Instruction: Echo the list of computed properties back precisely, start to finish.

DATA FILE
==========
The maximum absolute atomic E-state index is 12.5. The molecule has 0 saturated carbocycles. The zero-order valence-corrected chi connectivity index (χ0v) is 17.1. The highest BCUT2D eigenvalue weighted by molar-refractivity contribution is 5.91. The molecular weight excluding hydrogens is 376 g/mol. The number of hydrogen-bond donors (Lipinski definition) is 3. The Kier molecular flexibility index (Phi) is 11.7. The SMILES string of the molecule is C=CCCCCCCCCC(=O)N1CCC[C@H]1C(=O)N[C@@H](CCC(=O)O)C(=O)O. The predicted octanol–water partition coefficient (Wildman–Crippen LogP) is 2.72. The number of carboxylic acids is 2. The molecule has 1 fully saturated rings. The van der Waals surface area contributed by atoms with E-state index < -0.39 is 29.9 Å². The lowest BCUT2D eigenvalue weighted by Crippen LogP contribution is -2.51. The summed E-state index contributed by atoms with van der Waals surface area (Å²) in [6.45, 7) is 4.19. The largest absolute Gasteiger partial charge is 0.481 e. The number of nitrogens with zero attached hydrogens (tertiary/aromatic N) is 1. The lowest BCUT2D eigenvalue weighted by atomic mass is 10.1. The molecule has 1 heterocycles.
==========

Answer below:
The maximum absolute atomic E-state index is 12.5. The molecule has 0 saturated carbocycles. The zero-order valence-corrected chi connectivity index (χ0v) is 17.1. The highest BCUT2D eigenvalue weighted by molar-refractivity contribution is 5.91. The molecular weight excluding hydrogens is 376 g/mol. The number of hydrogen-bond donors (Lipinski definition) is 3. The Kier molecular flexibility index (Phi) is 11.7. The SMILES string of the molecule is C=CCCCCCCCCC(=O)N1CCC[C@H]1C(=O)N[C@@H](CCC(=O)O)C(=O)O. The predicted octanol–water partition coefficient (Wildman–Crippen LogP) is 2.72. The number of carboxylic acids is 2. The molecule has 1 fully saturated rings. The van der Waals surface area contributed by atoms with E-state index < -0.39 is 29.9 Å². The lowest BCUT2D eigenvalue weighted by Crippen LogP contribution is -2.51. The summed E-state index contributed by atoms with van der Waals surface area (Å²) in [6.45, 7) is 4.19. The largest absolute Gasteiger partial charge is 0.481 e. The number of nitrogens with zero attached hydrogens (tertiary/aromatic N) is 1. The lowest BCUT2D eigenvalue weighted by atomic mass is 10.1. The molecule has 1 heterocycles.